After a seven-year career in the NFL, former New York Giants running back Rashad Jennings has embarked on a new journey. The ever-humble 33-year-old from Forest, Virginia has accomplished his dream of playing on the highest level of football in this country and now has crossed off another goal of his list by writing his first book, The If in Life: How to Get Off Life’s Sidelines and Become Your Best Self.
Jennings’ new book, The If in Life, hits stores on May 8, giving an insight to those looking for inspiration from an athlete who was able to defy the odds throughout his entire life.
The first-time author recently spoke with ClutchPoints about his new book as well as his NFL career and his thoughts on some of the league’s current stars, like Odell Beckham Jr., Leonard Fournette, and Giants rookie Saquon Barkley.
Ryan Ward: Did you always want to write a book?
Rashad Jennings: Absolutely, yes. I’ve always wanted to write a book. Actually, I was just laughing, I was talking to one of my high school friends. The fact that it is going to be in Barnes & Noble bookstores on May 8. We always used to go in Barnes & Noble and I would sit around and read books, and I used to tell my friend, “I’m going to write a book one day.”
We used to laugh. Well, they used to laugh. I was serious. I wanted to write a book, and I’ve always said since my rookie year in the NFL, I used to tell people I’m going to write a book one day and it is going to be called, The If in Life. It is going to be a play-on-words because “if” is the foundation of the word “life.” It’s the life we all live, so I’m going to extract that one word and talk about all my ifs that I’ve been through to get me to this point.
It took a while to get into a position to where that was a reality, but I think we spoke that one into existence.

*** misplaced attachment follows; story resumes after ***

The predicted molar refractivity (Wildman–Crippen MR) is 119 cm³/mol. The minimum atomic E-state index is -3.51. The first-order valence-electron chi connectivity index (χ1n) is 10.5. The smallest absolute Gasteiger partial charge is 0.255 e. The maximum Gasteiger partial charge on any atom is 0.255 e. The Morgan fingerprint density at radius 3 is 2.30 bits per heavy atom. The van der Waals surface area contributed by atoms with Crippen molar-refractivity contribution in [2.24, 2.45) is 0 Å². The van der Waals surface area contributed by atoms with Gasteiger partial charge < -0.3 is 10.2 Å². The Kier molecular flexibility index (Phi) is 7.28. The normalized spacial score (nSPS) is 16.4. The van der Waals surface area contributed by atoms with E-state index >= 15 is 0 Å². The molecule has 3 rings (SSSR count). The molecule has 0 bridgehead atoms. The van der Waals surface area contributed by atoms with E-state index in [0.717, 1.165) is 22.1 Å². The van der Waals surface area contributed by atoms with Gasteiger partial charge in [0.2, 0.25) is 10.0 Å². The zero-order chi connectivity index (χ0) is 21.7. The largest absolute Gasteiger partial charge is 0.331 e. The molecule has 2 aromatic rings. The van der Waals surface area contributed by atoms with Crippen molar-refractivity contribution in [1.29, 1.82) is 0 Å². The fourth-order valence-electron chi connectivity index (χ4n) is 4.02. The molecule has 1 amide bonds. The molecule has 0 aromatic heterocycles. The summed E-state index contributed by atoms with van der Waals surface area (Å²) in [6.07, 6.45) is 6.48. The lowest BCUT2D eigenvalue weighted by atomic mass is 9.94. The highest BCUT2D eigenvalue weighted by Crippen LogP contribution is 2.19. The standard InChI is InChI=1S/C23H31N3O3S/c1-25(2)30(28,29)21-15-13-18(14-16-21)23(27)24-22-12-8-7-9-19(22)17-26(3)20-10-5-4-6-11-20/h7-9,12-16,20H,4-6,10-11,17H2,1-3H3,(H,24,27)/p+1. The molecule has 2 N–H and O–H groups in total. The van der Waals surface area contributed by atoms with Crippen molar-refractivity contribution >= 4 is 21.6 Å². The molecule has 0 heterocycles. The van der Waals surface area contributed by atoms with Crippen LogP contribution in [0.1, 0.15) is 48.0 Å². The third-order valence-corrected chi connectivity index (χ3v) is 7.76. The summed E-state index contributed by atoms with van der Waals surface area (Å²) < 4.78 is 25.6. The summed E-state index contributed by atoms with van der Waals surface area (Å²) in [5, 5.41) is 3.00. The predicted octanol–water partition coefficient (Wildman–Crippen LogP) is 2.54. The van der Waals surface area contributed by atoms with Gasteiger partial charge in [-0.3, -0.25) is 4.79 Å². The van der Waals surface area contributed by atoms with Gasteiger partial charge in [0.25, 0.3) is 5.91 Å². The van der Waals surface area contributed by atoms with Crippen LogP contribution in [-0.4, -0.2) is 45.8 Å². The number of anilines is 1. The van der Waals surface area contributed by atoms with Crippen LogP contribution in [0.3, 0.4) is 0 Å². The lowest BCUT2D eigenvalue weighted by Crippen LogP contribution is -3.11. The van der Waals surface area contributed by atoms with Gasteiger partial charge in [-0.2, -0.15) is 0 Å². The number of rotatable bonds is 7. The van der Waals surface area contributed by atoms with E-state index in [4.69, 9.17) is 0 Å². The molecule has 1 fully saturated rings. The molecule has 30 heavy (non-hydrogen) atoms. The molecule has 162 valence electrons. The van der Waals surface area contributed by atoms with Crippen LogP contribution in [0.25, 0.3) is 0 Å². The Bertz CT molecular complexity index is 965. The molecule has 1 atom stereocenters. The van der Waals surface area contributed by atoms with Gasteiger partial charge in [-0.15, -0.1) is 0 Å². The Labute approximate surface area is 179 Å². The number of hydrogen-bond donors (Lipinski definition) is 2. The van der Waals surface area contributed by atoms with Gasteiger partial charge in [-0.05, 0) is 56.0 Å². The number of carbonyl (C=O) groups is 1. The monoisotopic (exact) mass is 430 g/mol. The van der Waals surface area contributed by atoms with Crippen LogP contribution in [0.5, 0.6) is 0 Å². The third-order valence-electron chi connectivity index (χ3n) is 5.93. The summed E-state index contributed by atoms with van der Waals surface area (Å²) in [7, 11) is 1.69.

A lot of people, including your coaches and your father, doubted you would make it as a running back. So what drove your determination?
RJ: To prove somebody wrong. It was really that simple. Tell me what I can’t do, and I just want to go prove you wrong. Nothing more, nothing less than that. Other than, also, I aspired to be like my brothers who were successful in the sport of football.
They both were loving people. Those are two of my heroes. I didn’t have to look far from the house to find somebody to look up to and that I wanted to emulate. The fact that they played ball and I hated when somebody tells me something I can’t do. Made a living off of it. Still do now.
When was the moment that you realized that all your hard work had paid off?
RJ: Honestly, I feel like that moment happens all the time. I’m always recognizing it. I recognized it today. When I found myself having a conversation or attempting to break down new barriers or being the first from my family to accomplish something. I’m always realizing that hard work pays off. Never was there a point where one day I was like that’s it, I always come back to it.